H1: The psychological contract significantly influences the organisational commitment

Thomas, Ravlin, Liao, Morrell and Au (2016), Morrison and Robinson (1997) suggested that the psychological contract consisted of the transactional and relational contracts. The transactional contract is associated with the short-term oriented financial liabilities and does not require a deep involvement in the relationship between the employee and the organisation (Guchait, Cho & Meurs, 2015; Thomas et al., 2016). For example, an organisation pays the employee’s salary limited to the contributions of employees according to job description. In contrast, relational components are broader, long-term oriented liabilities and based on broader elements such as socio-emotional commitment and trust of the employees.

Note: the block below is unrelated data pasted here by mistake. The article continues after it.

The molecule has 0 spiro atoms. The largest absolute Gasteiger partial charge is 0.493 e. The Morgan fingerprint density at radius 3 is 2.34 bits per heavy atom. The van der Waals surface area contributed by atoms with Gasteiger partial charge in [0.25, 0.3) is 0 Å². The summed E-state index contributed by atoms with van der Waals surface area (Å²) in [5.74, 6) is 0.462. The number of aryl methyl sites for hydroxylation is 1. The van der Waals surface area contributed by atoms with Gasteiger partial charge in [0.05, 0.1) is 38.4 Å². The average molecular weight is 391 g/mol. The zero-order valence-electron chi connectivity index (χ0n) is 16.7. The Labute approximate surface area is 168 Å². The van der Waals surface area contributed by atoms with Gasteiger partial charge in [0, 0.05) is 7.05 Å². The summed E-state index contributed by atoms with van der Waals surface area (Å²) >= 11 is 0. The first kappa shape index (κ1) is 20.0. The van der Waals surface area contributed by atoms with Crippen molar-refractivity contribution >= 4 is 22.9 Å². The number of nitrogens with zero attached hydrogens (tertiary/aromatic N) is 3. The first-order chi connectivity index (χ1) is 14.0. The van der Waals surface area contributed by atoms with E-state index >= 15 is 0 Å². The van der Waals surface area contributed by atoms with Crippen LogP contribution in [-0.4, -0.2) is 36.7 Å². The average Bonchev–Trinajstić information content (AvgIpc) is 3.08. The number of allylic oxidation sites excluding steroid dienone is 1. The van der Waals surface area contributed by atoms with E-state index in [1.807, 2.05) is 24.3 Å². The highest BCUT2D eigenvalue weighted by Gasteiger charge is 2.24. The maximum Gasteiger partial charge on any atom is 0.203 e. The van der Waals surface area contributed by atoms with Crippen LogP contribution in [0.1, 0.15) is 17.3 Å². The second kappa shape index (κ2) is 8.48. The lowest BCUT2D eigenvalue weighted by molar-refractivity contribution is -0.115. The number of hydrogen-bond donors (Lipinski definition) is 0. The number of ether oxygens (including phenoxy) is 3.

The psychological contract is basically built to create stability in the working environment and improve the relationship between the organisation and the employee (Beardwell, Holden & Claydon, 2004; Karagonlar et al., 2016; Low et al., 2016; Sparrow and Cooper, 1998). Hui, Lee and Rousseau (2004) stated that the relational contract highly relates to the citizenship behaviours and the transactional contracts affects the OCB only if mediated by instrumental beliefs. When employees consider that the organisation is able to facilitate their expectations and focuses on a long-term oriented relationship, they will show extra-role behaviour (Kiazad et al., 2014b; Panaccio et al. 2015). Chen and Kao (2012), Priesemuth and Taylor (2016) found that the psychological contract influences an OCB. Furthermore, Coyle-Shapiro and Kessler (2000) explained that relational contracts positively influence the citizenship behaviour of employees: